6. Badlands (1973)

Ah, Badlands. One of the best feature debuts ever put to screen by a director, and also easily Malick’s most grounded film. Badlands focuses on the relationship between Kit and Holly, who find themselves running from the law after a series of killings. Inspired by a real-life killing spree in the 50’s, Badlands is perhaps the most story-based of Malick’s movies. The narrative is always moving, characters always developing, but he doesn’t sacrifice any of the gorgeous imagery that he would come to be renowned for. He uses the beauty of nature and the Dakota badlands to contrast with the pure violence of the human spirit. It’s crazy how good this is considering quite a simple story and short run-time, but Sheen and Spacek are good enough here to anchor it. If I was quibbling, I do wish there was a little more build up to the central relationship before the killings, as it would just have helped to understand a little more why Holly would just roll with the way Kit treats her and the way he acts. Nevertheless, Badlands is thrilling, engrossing, and a surprising amount of fun along the way.

5. A Hidden Life (2019)

Supposedly the movie that brought Malick “back to form” after some critical misses earlier in the decade, A Hidden Life could be considered the antithesis to Malick’s earlier war picture, The Thin Red Line (to be discussed shortly). A Hidden Life explores how a person could lose their humanity during a conflict that seems to possess none at all, and the power of standing up for something that you believe in. The messages are powerful and the visuals are as terrific as you would come to expect from a Malick feature. For most other filmmaker’s filmographies this would easily be their best, but this one perhaps runs a little too long to be considered in the pantheon of even Malick’s other works. Great performances all round, a beautiful script, and the exploration of many heavy themes that are all dealt with fantastically make this one of the better films of 2019 overall, but still not Malick’s best film of the 2010’s. This man is exhausting with how many amazing films he makes.

4. Days of Heaven (1978)

Just like the rest of them, I could have picked any shot from this movie to display as a representation of the film. It’s gorgeous to look at and keeps the eyes fixed on the screen so you don’t miss any of them. Along the way, you’re being whisked away from a deeply romantic story that once again has people walking through fields while the sun beats down on them. The score here is also lovely and blends well with the visuals. I do think it all ends quite suddenly but it’s not without its satisfying narrative conclusion in the third act. And the shots with the locusts? Forget about it. Too good to even begin to unpack. I know, it’s getting to the point where I’m just repeating the same points for every film, but that’s the great thing about Malick. He knows what he does well and hits the mark every time. Days of Heaven was only Malick’s second film, but it shows the craft and control of a true master already, someone brimming with talent and vision only waiting to explore it throughout many films. Also, Richard Gere is really great in this. The shoot delays and behemoth editing time was worth it for this film, perfectionism truly paid off to create something so tender and beautiful it’s difficult not to love it.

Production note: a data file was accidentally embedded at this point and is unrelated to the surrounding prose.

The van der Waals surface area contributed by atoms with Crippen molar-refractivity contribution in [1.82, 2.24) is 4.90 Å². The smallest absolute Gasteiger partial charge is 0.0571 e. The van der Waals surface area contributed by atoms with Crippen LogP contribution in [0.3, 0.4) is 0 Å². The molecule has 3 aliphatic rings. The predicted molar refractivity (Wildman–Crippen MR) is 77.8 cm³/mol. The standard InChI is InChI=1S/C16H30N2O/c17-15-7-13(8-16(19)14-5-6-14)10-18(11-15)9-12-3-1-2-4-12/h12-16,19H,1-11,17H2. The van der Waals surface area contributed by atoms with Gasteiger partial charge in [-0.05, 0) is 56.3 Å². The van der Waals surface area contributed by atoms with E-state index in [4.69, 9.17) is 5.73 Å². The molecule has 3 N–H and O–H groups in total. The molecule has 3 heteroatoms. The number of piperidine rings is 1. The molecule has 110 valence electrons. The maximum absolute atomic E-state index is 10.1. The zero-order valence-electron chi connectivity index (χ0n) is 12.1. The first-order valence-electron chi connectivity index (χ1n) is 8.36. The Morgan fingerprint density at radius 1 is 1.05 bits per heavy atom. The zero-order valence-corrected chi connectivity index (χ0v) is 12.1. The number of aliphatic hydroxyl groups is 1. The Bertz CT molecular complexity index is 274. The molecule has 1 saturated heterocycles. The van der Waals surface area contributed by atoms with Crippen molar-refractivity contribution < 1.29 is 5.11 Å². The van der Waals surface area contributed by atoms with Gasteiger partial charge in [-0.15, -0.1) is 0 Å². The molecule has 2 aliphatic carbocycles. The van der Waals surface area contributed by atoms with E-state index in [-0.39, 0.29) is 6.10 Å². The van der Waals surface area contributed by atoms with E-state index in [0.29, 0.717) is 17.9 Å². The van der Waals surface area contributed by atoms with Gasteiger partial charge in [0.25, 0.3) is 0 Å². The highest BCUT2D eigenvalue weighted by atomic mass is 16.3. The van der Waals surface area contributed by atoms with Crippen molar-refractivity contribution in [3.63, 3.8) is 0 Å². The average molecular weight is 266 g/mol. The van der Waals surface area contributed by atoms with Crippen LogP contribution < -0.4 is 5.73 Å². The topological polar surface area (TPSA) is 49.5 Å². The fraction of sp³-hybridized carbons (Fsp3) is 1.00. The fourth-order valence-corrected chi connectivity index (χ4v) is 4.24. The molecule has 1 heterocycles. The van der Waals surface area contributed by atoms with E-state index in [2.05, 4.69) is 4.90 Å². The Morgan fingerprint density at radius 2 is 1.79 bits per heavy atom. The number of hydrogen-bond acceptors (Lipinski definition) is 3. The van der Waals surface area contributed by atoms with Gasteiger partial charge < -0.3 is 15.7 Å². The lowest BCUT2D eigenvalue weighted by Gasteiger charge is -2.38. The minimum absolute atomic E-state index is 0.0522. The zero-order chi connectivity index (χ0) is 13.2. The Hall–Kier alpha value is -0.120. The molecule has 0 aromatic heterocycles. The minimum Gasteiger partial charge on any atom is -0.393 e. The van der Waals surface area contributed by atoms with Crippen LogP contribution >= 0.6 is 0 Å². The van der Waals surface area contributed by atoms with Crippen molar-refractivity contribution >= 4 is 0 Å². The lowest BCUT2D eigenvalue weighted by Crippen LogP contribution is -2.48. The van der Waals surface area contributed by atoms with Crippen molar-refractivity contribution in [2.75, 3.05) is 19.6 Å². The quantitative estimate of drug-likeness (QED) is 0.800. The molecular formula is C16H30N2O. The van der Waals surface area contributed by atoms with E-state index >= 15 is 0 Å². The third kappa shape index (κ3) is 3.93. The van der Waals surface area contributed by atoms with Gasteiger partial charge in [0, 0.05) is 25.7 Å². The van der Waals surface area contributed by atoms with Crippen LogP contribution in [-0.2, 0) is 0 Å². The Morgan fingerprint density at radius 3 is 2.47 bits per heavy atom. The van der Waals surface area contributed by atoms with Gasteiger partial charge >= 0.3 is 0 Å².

3. Song to Song (2017)

Easily my most controversial opinion on this list as this is probably one of the Malick films that is the most derided among critics and audiences. Song to Song, however, is impossibly good. I saw this back in 2017 and loved it, but the rewatch a few days ago really hit it home for me. The performances are lived-in and feel so real that it adds to the emotional core at the centre of the film. Mara, Gosling, Fassbender, and Portman are all so excellent here, and it doesn’t hurt that they all look so gorgeous being shot by Lubezki’s exceptional eye. This feel strangely personal for Malick, shot just after Knight of Cups, in its exploration of ambition and romance and how the two intersect. It’s an experiment that pays off and I don’t even know how to properly talk about it, it’s just something that is very personal to me and I couldn’t even properly tell you why. All I know is that it hits me and that’s more than enough for me. I honestly could see this one becoming my favourite over time.